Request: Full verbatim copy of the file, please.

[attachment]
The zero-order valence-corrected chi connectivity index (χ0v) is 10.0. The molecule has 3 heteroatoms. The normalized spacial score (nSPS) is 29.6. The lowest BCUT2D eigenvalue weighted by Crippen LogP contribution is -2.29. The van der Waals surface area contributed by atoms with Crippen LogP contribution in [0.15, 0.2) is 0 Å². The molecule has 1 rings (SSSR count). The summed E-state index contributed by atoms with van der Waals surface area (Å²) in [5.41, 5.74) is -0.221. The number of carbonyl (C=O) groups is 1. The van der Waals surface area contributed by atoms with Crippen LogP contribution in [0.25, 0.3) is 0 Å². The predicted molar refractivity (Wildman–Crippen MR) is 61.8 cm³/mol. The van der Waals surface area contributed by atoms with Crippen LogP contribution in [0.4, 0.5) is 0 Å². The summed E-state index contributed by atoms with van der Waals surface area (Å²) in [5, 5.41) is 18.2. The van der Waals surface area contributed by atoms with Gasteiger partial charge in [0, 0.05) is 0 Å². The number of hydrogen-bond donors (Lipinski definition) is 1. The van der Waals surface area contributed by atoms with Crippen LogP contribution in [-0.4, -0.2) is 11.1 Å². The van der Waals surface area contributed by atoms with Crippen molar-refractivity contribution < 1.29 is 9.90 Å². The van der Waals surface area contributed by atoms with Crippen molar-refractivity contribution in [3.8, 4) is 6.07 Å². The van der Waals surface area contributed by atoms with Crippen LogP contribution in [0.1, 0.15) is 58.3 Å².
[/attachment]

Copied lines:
The zero-order valence-corrected chi connectivity index (χ0v) is 10.0. The molecule has 3 heteroatoms. The normalized spacial score (nSPS) is 29.6. The lowest BCUT2D eigenvalue weighted by Crippen LogP contribution is -2.29. The van der Waals surface area contributed by atoms with Crippen LogP contribution in [0.15, 0.2) is 0 Å². The molecule has 1 rings (SSSR count). The summed E-state index contributed by atoms with van der Waals surface area (Å²) in [5.41, 5.74) is -0.221. The number of carbonyl (C=O) groups is 1. The van der Waals surface area contributed by atoms with Crippen LogP contribution in [0.25, 0.3) is 0 Å². The predicted molar refractivity (Wildman–Crippen MR) is 61.8 cm³/mol. The van der Waals surface area contributed by atoms with Crippen LogP contribution in [0.4, 0.5) is 0 Å². The summed E-state index contributed by atoms with van der Waals surface area (Å²) in [5, 5.41) is 18.2. The van der Waals surface area contributed by atoms with Gasteiger partial charge in [0, 0.05) is 0 Å². The number of hydrogen-bond donors (Lipinski definition) is 1. The van der Waals surface area contributed by atoms with Crippen LogP contribution in [-0.4, -0.2) is 11.1 Å². The van der Waals surface area contributed by atoms with Crippen molar-refractivity contribution < 1.29 is 9.90 Å². The van der Waals surface area contributed by atoms with Crippen molar-refractivity contribution in [3.8, 4) is 6.07 Å². The van der Waals surface area contributed by atoms with Crippen LogP contribution in [0.1, 0.15) is 58.3 Å².